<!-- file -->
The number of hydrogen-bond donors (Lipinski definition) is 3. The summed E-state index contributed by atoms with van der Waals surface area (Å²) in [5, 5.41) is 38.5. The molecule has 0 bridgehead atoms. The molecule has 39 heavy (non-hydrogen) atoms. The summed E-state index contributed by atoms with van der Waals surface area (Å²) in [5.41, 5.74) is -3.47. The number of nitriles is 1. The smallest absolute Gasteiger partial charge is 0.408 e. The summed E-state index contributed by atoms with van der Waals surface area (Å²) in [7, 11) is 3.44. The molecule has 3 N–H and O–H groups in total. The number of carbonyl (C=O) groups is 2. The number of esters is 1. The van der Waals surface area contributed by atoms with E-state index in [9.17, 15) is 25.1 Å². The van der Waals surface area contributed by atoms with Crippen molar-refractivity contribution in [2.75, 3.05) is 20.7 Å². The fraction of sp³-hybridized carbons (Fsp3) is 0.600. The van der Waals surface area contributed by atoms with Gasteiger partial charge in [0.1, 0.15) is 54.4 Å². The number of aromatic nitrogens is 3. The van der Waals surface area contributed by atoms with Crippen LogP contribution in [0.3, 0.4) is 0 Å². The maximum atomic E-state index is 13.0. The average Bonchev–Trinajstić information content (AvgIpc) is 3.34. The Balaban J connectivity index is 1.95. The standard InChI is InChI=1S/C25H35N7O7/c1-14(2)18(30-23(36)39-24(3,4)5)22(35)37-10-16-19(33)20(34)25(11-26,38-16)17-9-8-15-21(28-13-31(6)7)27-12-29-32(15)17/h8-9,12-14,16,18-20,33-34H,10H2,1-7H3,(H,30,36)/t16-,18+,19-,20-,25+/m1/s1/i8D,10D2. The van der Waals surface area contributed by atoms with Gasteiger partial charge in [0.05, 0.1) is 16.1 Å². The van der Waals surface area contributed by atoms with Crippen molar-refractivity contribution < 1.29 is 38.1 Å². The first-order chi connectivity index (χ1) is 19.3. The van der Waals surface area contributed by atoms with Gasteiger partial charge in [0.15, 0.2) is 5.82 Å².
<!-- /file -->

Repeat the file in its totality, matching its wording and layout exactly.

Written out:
The number of hydrogen-bond donors (Lipinski definition) is 3. The summed E-state index contributed by atoms with van der Waals surface area (Å²) in [5, 5.41) is 38.5. The molecule has 0 bridgehead atoms. The molecule has 39 heavy (non-hydrogen) atoms. The summed E-state index contributed by atoms with van der Waals surface area (Å²) in [5.41, 5.74) is -3.47. The number of nitriles is 1. The smallest absolute Gasteiger partial charge is 0.408 e. The summed E-state index contributed by atoms with van der Waals surface area (Å²) in [7, 11) is 3.44. The molecule has 3 N–H and O–H groups in total. The number of carbonyl (C=O) groups is 2. The number of esters is 1. The van der Waals surface area contributed by atoms with E-state index in [9.17, 15) is 25.1 Å². The van der Waals surface area contributed by atoms with Crippen molar-refractivity contribution in [2.75, 3.05) is 20.7 Å². The fraction of sp³-hybridized carbons (Fsp3) is 0.600. The van der Waals surface area contributed by atoms with Gasteiger partial charge in [0.1, 0.15) is 54.4 Å². The number of aromatic nitrogens is 3. The van der Waals surface area contributed by atoms with Crippen LogP contribution in [0.3, 0.4) is 0 Å². The maximum atomic E-state index is 13.0. The average Bonchev–Trinajstić information content (AvgIpc) is 3.34. The Balaban J connectivity index is 1.95. The standard InChI is InChI=1S/C25H35N7O7/c1-14(2)18(30-23(36)39-24(3,4)5)22(35)37-10-16-19(33)20(34)25(11-26,38-16)17-9-8-15-21(28-13-31(6)7)27-12-29-32(15)17/h8-9,12-14,16,18-20,33-34H,10H2,1-7H3,(H,30,36)/t16-,18+,19-,20-,25+/m1/s1/i8D,10D2. The van der Waals surface area contributed by atoms with Gasteiger partial charge in [0.05, 0.1) is 16.1 Å². The van der Waals surface area contributed by atoms with Crippen molar-refractivity contribution < 1.29 is 38.1 Å². The first-order chi connectivity index (χ1) is 19.3. The van der Waals surface area contributed by atoms with Gasteiger partial charge in [0.15, 0.2) is 5.82 Å².